BRUSSELS (AP)Back in the elite of Belgian soccer after 48 years, Brussels club Union Saint-Gilloise has a shot at matching Leicester’s fairytale success in the Premier League.
Forget Club Brugge, Anderlecht or Standard Liege this season. It’s all about the the small Brussels club with the glorious past.
Following an emphatic 7-1 win at Oostende over the weekend, the club based in the leafy Forest neighborhood of the capital city has a seven-point lead over Antwerp and defending champion Club Brugge, meaning it’s already guaranteed of the honorific title of ”autumn champions” awarded to the leading team halfway through the season.
”It’s an honorary title so it’s not a big deal. But for the mental and positive energy, it’s very good,” Union coach Felice Mazzu said after the rout on the North Sea coast.
What the Union supporters really want now is for their team to achieve what Leicester did in 2016: upset all big guns and be crowned champion at the end of the season.
Such a feat would not stand alone in Union’s decorated history, though.
Not very well known outside the country, the club founded in 1897 is part of Belgian soccer’s aristocracy. It got the first of its 11 titles in 1904, and played 60 straight matches undefeated from 1933-35, a record that still stands in the soccer-mad country.
The club also enjoyed a series of successes on the European stage, reaching the semifinals of the now defunct Inter-Cities Fairs Cup in 1960. Union was, however, relegated to the second division in 1963, the start of a downfall that saw it drop as low as the fourth division in the 1980s.
Back in professional soccer since 2015, Union has been revived by the arrival three years ago of Tony Bloom, the chairman of English club Brighton who became the club’s majority shareholder alongside business partner Alex Muzio.
Operating with the third smallest budget of the Belgian league, the duo’s data-driven recruitment of players and staff, alongside investment in training facilities, has been working.
”If we took over a team in Belgium, it was to win,” Muzio, who is in charge of the day-to-day running of the club, recently told Le Soir newspaper.
Among the reasons that brought the pair to Brussels, Muzio cited the Belgian legislation favorable to foreign investors, the proximity to London and the league’s quality.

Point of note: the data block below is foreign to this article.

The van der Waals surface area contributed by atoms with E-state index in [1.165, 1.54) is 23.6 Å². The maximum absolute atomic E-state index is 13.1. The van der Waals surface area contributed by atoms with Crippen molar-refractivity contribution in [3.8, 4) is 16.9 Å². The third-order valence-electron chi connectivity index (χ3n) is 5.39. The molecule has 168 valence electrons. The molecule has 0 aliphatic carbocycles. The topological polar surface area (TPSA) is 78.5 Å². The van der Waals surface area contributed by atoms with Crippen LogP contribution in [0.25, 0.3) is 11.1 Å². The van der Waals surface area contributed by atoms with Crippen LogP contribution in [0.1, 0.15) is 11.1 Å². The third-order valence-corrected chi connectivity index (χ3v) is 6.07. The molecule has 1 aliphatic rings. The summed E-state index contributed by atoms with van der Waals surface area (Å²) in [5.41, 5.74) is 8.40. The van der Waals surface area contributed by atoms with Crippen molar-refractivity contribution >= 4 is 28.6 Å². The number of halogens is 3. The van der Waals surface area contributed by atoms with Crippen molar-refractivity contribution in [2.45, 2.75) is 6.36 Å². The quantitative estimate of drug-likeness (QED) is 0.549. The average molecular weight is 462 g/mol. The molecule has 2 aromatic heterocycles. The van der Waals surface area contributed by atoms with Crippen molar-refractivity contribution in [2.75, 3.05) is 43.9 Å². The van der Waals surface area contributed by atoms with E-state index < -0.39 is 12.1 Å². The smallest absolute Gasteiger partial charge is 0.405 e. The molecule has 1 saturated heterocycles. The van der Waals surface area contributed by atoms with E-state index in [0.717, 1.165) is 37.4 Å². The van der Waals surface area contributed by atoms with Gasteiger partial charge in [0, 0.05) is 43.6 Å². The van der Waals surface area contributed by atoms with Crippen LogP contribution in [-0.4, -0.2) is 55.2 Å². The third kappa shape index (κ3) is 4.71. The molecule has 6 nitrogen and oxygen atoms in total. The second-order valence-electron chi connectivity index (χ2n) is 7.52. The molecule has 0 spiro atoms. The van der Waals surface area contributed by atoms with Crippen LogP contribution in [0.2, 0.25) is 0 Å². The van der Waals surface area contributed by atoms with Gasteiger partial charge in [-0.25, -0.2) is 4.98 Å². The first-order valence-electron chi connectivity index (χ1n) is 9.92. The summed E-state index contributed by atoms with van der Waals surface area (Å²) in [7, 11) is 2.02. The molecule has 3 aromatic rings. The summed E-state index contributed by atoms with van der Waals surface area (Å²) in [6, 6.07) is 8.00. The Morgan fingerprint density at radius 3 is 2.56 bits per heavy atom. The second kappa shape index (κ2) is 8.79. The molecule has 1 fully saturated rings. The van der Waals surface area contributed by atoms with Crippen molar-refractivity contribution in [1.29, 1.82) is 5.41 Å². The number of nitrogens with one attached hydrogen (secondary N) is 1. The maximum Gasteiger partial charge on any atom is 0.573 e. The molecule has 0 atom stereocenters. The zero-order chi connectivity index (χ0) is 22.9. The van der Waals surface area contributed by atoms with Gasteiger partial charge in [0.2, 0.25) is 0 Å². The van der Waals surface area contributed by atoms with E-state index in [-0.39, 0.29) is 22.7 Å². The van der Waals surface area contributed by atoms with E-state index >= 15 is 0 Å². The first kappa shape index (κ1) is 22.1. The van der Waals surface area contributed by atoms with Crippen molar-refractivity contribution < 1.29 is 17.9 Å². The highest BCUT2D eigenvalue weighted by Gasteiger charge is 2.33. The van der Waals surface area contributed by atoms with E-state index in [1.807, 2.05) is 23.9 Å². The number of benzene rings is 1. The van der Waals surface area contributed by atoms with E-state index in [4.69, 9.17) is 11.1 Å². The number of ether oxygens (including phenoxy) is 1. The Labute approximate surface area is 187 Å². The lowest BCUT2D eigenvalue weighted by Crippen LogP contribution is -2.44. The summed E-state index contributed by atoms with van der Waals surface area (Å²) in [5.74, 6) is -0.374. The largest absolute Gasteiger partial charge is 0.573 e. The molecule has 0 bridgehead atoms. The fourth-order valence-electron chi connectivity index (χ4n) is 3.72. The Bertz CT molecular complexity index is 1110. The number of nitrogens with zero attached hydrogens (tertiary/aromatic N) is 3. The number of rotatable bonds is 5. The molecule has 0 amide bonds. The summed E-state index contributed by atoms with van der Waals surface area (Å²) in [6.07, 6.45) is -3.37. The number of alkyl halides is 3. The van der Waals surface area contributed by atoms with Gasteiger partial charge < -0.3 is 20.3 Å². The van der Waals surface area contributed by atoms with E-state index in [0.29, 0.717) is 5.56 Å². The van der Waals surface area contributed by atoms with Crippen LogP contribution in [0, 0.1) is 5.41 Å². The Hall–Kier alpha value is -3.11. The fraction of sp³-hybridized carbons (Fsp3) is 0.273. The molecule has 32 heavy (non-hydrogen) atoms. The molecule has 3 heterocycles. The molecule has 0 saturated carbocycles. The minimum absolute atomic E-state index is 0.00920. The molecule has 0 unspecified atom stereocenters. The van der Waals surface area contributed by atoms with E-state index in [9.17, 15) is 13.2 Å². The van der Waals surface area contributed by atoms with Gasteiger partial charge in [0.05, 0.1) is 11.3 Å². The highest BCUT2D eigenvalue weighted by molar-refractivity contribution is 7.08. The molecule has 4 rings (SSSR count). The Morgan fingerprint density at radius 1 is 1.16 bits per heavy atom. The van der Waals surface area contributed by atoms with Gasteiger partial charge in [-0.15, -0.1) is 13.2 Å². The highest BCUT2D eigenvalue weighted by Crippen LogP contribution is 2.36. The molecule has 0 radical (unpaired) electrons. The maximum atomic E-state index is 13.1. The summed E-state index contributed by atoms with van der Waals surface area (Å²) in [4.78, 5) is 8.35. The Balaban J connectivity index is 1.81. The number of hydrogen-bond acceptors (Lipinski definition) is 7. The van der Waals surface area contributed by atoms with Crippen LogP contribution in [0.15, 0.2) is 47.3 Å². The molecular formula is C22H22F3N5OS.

”In Portugal, for example, which has a higher UEFA coefficient than Belgium, there are Benfica, Sporting and Porto,” he said. ”But the rest is of a very poor level. Belgium has a very strong league.”
Muzio started his career and met Bloom at Starlizard, a sports betting consultancy where his duties included analyzing data on teams and players. In addition to using data, Muzio praised the club’s scouting cell as a reason behind the team’s success, and the players’ right attitude.
”We look at whether (potential players) are good people, who fit the culture of the club,” he said. ”We’ve already had a lot of conversations with players and agents who just want to know how much we’re going to pay them. They don’t want to know anything about the Union and its history. Even though the player may be very good, we feel that he will not be a good fit in the long run.”
Deniz Undav, who scored four goals against Oostende, embodies Union’s clever transfer policy. The 25-year-old center forward joined the club last year on a free transfer from a third-division club in Germany, SV Meppen.
His market value has dramatically risen since he flourished in the attacking-minded team set up by Mazzu, scoring 14 goals and delivering nine assists in 15 appearances this season.
”The chemistry between all the players is fantastic,” Undav said. ”There is no arrogance or selfishness within the group, especially because the coach does everything to keep us down to earth.”
Signing striker Dante Vanzeir from Genk also proved to be a masterstroke. The 23-year-old Vanzeir is now one of the most sought-after youngsters in Belgium and recently celebrated his first international appearance, becoming the first Union Saint-Gilloise player to play with Belgium’s national team since Jan Verheyen in 1976.
The string of recent victories is bringing sold-out crowds to Union’s century-old home ground with the Art Deco facade, the 8,000-capacity Stade Joseph Marien. For all its splendor, the venue could soon become a relic of the past, with the new owners planning to build a new one.
”There is a real demand from people in Brussels to come and see the Union, and we are likely to attract more and more people,” Muzio said. ”I was in the street the night of the victory against Standard, and there were still a thousand people outside at 1 in the morning.”
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